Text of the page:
Home Office News: Firms Revisit Revenue Sharing, Grow Robos, Boost Retirement

By Julie Daclag July 31, 2020

Below is a look at some changes major distributors have made to their platforms that may have flown under your radar in the past month, collected from Distributor Profiles, a service of sister publications Ignites and FundFire.

Wells Fargo taps nine new fund shops for advisor training

Wells Fargo has a new list of fund families that pay the wirehouse to train and educate its advisors. The recent disclosure shows nine fund families have begun paying the wirehouse training and education compensation since 2019: Alliance Bernstein, Dreyfus/BNY Mellon, Investec, John Hancock, Merian Global Investors (UK), MFS, Morgan Stanley, Neuberger Berman and Thornburg.

Three other fund families dropped out of the program: BlackRock, Columbia Threadneedle and iShares.

Companies on the list agree, in some cases, to “dedicate resources and funding” to provide training at national events hosted by the wirehouse and product training meetings, which “could lead financial advisors to focus on the mutual funds offered from these families,” disclosures state. 

Fund families that renewed their training support at Wells Fargo were: American Funds, Amundi Pioneer, Eaton Vance/Calvert, Federated, Fidelity, First Eagle, First Trust, Franklin Templeton, Goldman Sachs, Hartford Funds, Invesco, Ivy Funds, Janus Henderson, JPMorgan, Legg Mason, Lincoln (Delaware Funds), Lord Abbett, Nuveen, Pimco, PowerShares, PGIM/Prudential, Russell, State Street and Wells Fargo.

UBS hybrid robo hits $1B

(Getty)
UBS Advice Advantage platform, the wirehouse’s digital hybrid advice platform, surpassed $1 billion in advisory assets in July 2020.

The robo, which launched in early 2018, contends with similar products, such as Merrill Edge, to serve affluent clients.

Advice Advantage requires an initial investment of $10,000 and charges an annual advisory fee of 75 basis points. Wealth management technology firm SigFig developed it.

E*Trade acquisition will supercharge ‘Morgan Stanley at Work’

The integration of Solium, the stock plan administrator Morgan Stanley bought in February 2019, with E*Trade will help the wirehouse secure a stronger toehold in the retirement market, executives said in an earnings call earlier this month.

And the effort will only get more powerful after the integration of E*Trade, executives said during the July 2020 second-quarter earnings call.

Morgan Stanley added 180 new corporate clients in June 2020, an increase to 525 since the Solium acquisition. The firm plans to fully convert all its existing corporate clients to Shareworks by the end of 2021.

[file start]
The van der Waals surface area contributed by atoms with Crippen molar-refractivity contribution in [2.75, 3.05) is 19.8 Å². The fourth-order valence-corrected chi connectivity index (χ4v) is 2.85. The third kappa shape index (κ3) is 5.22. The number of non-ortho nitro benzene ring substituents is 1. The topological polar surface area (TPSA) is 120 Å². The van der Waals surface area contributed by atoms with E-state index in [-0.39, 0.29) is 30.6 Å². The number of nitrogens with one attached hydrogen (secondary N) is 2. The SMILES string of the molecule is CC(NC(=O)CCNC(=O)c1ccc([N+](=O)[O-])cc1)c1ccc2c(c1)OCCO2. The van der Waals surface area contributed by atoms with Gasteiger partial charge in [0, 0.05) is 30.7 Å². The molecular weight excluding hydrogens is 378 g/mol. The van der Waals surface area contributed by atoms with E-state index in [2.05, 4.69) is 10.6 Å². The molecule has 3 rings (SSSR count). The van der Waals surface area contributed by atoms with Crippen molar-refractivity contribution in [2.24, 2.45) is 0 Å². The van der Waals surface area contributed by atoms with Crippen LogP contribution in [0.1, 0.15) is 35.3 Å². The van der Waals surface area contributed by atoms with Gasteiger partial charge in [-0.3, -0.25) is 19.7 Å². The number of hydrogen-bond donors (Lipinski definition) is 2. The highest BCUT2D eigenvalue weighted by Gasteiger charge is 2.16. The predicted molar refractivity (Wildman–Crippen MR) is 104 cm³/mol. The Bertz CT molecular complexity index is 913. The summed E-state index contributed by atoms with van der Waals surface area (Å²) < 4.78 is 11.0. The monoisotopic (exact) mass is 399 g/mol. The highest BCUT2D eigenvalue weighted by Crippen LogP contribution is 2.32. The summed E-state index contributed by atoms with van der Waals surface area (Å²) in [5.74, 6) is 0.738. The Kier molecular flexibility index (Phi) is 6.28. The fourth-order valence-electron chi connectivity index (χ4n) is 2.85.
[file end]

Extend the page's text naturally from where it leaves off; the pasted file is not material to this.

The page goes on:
(iStock Photos)
E*Trade has its own stock plan business and deep experience working with younger clients and those who prefer digital interactions. Combined, Shareworks and E*Trade represent 4.6 million stock plan participants and $580 billion in assets.

During the earnings call, Morgan Stanley chief financial officer Jonathan Pruzan called the Shareworks and Morgan Stanley at Work strategy “important precursors” to the E*Trade deal.

BofA boasts big workplace benefit sales gains

Assets within Bank of America’s retirement and workplace benefit division, Financial Life Benefits, swelled in the first half of 2020. Executives credited the bank’s expanded sales team, which works with Merrill Lynch advisors and banking relationship managers.

BofA had 26 salespeople in early 2020 and could have up to 140 in 2021. In February, head of institutional distribution Steve Ulian said the bank reps would focus on small and mid-size companies, many of which have corporate banking relationships with BoA. 

The bank has 2,200 funded 401(k), Health Savings Accounts, stock plans and plans from small businesses referred through the bank.

RayJay division adding risk analytics platform

Raymond James’ asset management subsidiary, Carillon Tower Advisors, plans to acquire P.R.I.S.M. (Portfolio Risk Insights and Solutions Management), a risk analytics platform, later this year.

Carillon is buying the unit from Blaylock Van, a minority-owned investment banking and financial services company founded in 1993 and based in New York. The terms of the transaction were not disclosed, but the deal is expected to close in the fourth quarter.

“This move underscores our risk-focused culture, enhances the tools available to our investment teams without altering their independently run investment processes, and brings further transparency to clients,” said Cooper Abbott, Carillon’s chairman and president.

Blaylock Van’s director of equities and quantitative research, Steve Singleton, joins Carillon as head of risk. Omur Munoz, Dmitriy Aronov and Yolanda Dolores will also join the multi-asset manager to form a new in-house risk division.

Do you have a news tip you’d like to share with FA-IQ? Email us at editorial@financialadvisoriq.com.